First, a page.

In this way the children that most need direct contact with teachers and a formal support structure the most – the less advantaged children ( read working-class) – would get privileged access to teacher resources and could even make up some of the ground they have lost

It would also, of course, provide a lower density  of human beings, more easily socially distanced, in a safer environment.

Those middle-class children with the kit and connectivity are also most likely to have parents in white collar jobs and able to more easily supervise children at home…although after 14 is close supervision really required? Children could form study bubbles with one or two close friends at home – perhaps congregated around the child with the best facilities.

There could even be a little social engineering here – with less well-off children studying at home or in street hubs alongside their better-off peers.  It would need careful negotiation but if mixed-ability teaching can work in school, why not at home

Another benefit of this Modest Proposal is that teachers could discern  from the residual groups at school, those most able to  benefit from access to upgraded kit and connectivity, and so target scarce resources  at these children.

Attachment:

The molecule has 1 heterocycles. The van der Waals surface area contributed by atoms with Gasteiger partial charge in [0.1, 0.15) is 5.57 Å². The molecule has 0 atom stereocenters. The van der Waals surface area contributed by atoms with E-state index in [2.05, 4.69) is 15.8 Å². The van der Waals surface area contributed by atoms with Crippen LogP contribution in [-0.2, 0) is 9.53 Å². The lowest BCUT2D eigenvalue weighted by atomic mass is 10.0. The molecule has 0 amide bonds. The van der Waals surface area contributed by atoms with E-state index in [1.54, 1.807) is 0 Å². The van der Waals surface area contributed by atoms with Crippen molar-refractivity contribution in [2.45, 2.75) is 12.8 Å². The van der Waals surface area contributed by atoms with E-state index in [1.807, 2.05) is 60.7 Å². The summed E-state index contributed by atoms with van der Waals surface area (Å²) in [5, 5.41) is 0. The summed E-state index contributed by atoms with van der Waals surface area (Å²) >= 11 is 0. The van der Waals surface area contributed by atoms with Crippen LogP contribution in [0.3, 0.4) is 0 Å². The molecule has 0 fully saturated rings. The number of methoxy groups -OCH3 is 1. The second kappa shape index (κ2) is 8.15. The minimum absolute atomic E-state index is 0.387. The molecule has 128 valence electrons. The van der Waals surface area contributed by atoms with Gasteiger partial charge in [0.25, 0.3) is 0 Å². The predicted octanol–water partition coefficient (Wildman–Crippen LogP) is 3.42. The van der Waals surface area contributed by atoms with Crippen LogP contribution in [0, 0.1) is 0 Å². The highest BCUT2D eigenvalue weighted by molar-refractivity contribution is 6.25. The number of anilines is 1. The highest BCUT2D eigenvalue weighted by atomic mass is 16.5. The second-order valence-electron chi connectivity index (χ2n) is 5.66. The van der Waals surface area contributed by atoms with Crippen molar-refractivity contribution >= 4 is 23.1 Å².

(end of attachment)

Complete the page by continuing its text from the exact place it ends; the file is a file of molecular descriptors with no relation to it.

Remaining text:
‘Oh, but wont the poor children stuck at school feel stigmatised?’ Maybe, but any child with a special social or learning need’ is  treated differently and is aware of this , from free school meals onwards. It is simply a way of realistically recognising the social and digital divide that exists, and doing something about it. It is hard-nosed, positive discrimination.

Once a week ….possibly even a Saturday – children working at home could meet their teachers for small group or personal tutoring – grammar and private schools study on Saturday after all. Or, it could be an  afternoon or a day when the school-based children have a day off – one day off is a lot easier to manage than every day out of school.

There are two other reasons why this Modest Proposal is worth considering.  Headteachers wouldn’t  have to ask permission to do this from a government trapped in its own red-lines and dogmas – schools are technically open and just managing learning in a more Covid-secure way.

Secondly, it could become a permanent feature of our schooling, with very positive impacts for children with less cultural and financial capital at their disposal. On the other hand, many middle-class children, the researchers tell us,  have enjoyed and benefitted from the freedom and independence that distance learning has given them.

Are learning communities  really so  reliant on rule-bound congregations enclosed – for some children, imprisoned – by  bricks and mortar? This Modest Proposal could allow us to re-configure education away from the current one-size-fits-all provision and enable it to correspond more closely in future to the social and personal needs of individual children.

Howard Sharron is the publisher of TeachingTimes